1031 Exchanges

Last Updated on Wednesday, 10 October 2018 09:43 Written by Chris Griswold Wednesday, 10 October 2018 09:43

1031 Exchanges.  We’re sure to see a few more between now and the coming, end-of-year, accounting deadline.  Good stuff for everyone.  When it comes to the handling and treatment of real property in planning to later qualify for a 1031 exchange (or at least be eligible to qualify for an exchange, should the unforeseen or surprise need arise), see below (and don’t forget to click on my Facebook or YouTube links below to also see my short video on this material).

1031 Exchanges

Question #1:  If you’ve thus far held properties for the use of either sale or development, and you’d now like to convert them over to a qualifying use of either investment or appreciation, what’s one of the first/best things you can do to accomplish this conversion?  

AnswerDeed the properties over into new entitiesOnce deeded, there’s obviously a strong argument that a new use has occurred.

Question #2:  Before doing a deeding drill, is there anything you might want to consider?

Answer:  First get confirmation from your accountant that the deeding over from the current entity to a new one (or new ones) won’t constitute an adverse, taxable triggering event!  If there’s danger lurking, go down to Question #4 below. 

Question #3:  However, even the foregoing “deeding procedure” can possibly require a little more diligence in order to well accomplish a more ironclad change of use to later ensure 1031 eligibility.  Why??

Answer:  There’s an IRS case where a developer held property for 12 years.  The property was mostly all held for sale and development, however, there were a few lots in the project (way back in the rear of the development I believe) that the developer held for investment and appreciation.  Later on, the IRS didn’t believe this intent, and the case went to tax court.  During the testimony being given, the IRS attorney asked the developer exactly when the few lots (in the rear of the project) had been switched over from being held for development and sale purposes over into investment and appreciation purposes?  In response, the developer was speechlessHe didn’t even have an answer; much less had it even (or ever) occurred to him that such use should have changed over from one to the other.  Take away?  Even though a “deeding over” didn’t occur here, it’s still important to combine a deeding over strategy with an actual change of use strategy – which I’ll describe more below.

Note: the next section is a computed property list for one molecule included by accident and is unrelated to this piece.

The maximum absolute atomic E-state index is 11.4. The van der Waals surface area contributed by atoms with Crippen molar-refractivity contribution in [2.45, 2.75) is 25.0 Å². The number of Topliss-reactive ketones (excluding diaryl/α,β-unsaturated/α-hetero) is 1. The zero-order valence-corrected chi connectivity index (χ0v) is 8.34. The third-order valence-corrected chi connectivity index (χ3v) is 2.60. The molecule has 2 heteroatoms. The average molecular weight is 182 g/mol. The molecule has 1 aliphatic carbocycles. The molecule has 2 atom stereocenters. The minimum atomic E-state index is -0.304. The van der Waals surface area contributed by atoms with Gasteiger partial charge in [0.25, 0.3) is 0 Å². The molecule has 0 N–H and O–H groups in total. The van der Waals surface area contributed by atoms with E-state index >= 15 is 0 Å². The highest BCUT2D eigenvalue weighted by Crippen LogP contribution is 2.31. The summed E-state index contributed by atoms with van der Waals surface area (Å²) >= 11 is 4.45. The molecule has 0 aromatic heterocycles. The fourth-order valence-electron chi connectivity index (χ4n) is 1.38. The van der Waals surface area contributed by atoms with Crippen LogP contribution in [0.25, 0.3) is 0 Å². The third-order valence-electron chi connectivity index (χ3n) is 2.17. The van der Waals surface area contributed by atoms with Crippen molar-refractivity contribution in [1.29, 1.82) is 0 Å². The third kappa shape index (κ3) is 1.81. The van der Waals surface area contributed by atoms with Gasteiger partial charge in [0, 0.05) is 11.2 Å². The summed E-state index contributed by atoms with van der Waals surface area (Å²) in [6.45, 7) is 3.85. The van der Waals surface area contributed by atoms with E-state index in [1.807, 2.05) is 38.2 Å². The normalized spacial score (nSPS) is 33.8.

Question #4:  So, if it’s not possible (or a bad idea) to deed over the properties to a new entity, what needs to happen?

Answer:    As I’ve said above, while it’s great to deed properties over into new entities, it’s not always possible or desirable.  So, you need to always demonstrate a change of use” – even with or without a deeding procedure.  The 3 things below are how you strategically substantiate this “change of use.”

Question #5:  What are the 3 things that must be done in order to accomplish a “change of use?” 


A) Change of Physical Handling:  The first thing you must do is take down the “for sale” signs, as well as taking them out of industry journals, and off of online exchange mediums.  In otherwords, globally take the property(ies) off the market.

B) Change of Intent to the Public:  This is done by sending emails to your attorney, your accountant, your friends and your brokerage/listing partners that the property’s use is, as of a certain date, being changed over from being held for development and sale over to investment and appreciation.  This isn’t necessarily something you need to take out an advertisement for in the local newspaper, however, sending out an email and/or letters to these key people is a great way to have an “Exhibit A” to produce to the tax court, come time.

C) Change of Bookkeeping:  This one is overlooked sorely, by too many.  It involves good communication to your accountant or bookkeeper of your intent and desire to change such use of the properties.  However, unless the actual way the properties are handled/treated on the accounting books is actually changed, there is still a huge opportunity for your 1031 Exchange to be contested, due to the fact that the property’s accounting treatment was never ALSO changed over from one use to the other.  Don’t make this mistake!  Make sure you don’t stumble here and lose your ability to qualify for a 1031 exchange.

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